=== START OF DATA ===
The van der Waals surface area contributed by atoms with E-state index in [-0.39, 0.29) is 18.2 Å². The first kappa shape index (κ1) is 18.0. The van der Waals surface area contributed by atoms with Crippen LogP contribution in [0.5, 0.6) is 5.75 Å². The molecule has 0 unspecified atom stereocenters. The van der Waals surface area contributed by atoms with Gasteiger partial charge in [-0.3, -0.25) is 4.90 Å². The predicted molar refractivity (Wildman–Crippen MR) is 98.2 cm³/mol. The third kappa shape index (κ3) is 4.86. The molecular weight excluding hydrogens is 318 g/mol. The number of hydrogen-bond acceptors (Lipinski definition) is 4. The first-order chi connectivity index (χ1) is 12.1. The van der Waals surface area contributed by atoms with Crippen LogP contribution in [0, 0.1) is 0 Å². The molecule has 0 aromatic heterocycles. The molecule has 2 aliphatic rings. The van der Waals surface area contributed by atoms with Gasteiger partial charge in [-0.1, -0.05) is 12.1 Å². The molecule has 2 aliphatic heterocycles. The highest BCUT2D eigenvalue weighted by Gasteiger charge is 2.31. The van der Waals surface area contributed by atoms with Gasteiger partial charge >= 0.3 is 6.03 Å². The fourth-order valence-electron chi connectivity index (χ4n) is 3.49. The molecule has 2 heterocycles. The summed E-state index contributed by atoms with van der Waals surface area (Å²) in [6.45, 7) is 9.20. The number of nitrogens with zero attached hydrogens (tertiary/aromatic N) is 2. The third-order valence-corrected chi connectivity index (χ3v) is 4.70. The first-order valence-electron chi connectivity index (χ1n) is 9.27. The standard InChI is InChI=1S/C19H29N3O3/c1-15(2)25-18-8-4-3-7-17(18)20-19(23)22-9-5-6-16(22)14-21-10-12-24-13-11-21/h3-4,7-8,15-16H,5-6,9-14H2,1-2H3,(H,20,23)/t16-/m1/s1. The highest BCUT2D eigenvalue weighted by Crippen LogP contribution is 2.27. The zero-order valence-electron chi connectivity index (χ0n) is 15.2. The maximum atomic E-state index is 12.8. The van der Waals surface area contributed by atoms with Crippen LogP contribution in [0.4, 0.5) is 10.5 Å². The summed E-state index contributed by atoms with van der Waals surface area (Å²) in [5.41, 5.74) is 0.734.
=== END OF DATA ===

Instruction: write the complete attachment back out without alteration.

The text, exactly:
The van der Waals surface area contributed by atoms with E-state index in [-0.39, 0.29) is 18.2 Å². The first kappa shape index (κ1) is 18.0. The van der Waals surface area contributed by atoms with Crippen LogP contribution in [0.5, 0.6) is 5.75 Å². The molecule has 0 unspecified atom stereocenters. The van der Waals surface area contributed by atoms with Gasteiger partial charge in [-0.3, -0.25) is 4.90 Å². The predicted molar refractivity (Wildman–Crippen MR) is 98.2 cm³/mol. The third kappa shape index (κ3) is 4.86. The molecular weight excluding hydrogens is 318 g/mol. The number of hydrogen-bond acceptors (Lipinski definition) is 4. The first-order chi connectivity index (χ1) is 12.1. The van der Waals surface area contributed by atoms with Crippen LogP contribution in [0, 0.1) is 0 Å². The molecule has 0 aromatic heterocycles. The molecule has 2 aliphatic rings. The van der Waals surface area contributed by atoms with Gasteiger partial charge in [-0.1, -0.05) is 12.1 Å². The molecule has 2 aliphatic heterocycles. The highest BCUT2D eigenvalue weighted by Gasteiger charge is 2.31. The van der Waals surface area contributed by atoms with Gasteiger partial charge >= 0.3 is 6.03 Å². The fourth-order valence-electron chi connectivity index (χ4n) is 3.49. The molecule has 2 heterocycles. The summed E-state index contributed by atoms with van der Waals surface area (Å²) in [6.45, 7) is 9.20. The number of nitrogens with zero attached hydrogens (tertiary/aromatic N) is 2. The third-order valence-corrected chi connectivity index (χ3v) is 4.70. The first-order valence-electron chi connectivity index (χ1n) is 9.27. The standard InChI is InChI=1S/C19H29N3O3/c1-15(2)25-18-8-4-3-7-17(18)20-19(23)22-9-5-6-16(22)14-21-10-12-24-13-11-21/h3-4,7-8,15-16H,5-6,9-14H2,1-2H3,(H,20,23)/t16-/m1/s1. The highest BCUT2D eigenvalue weighted by Crippen LogP contribution is 2.27. The zero-order valence-electron chi connectivity index (χ0n) is 15.2. The maximum atomic E-state index is 12.8. The van der Waals surface area contributed by atoms with Crippen LogP contribution in [0.4, 0.5) is 10.5 Å². The summed E-state index contributed by atoms with van der Waals surface area (Å²) in [5.41, 5.74) is 0.734.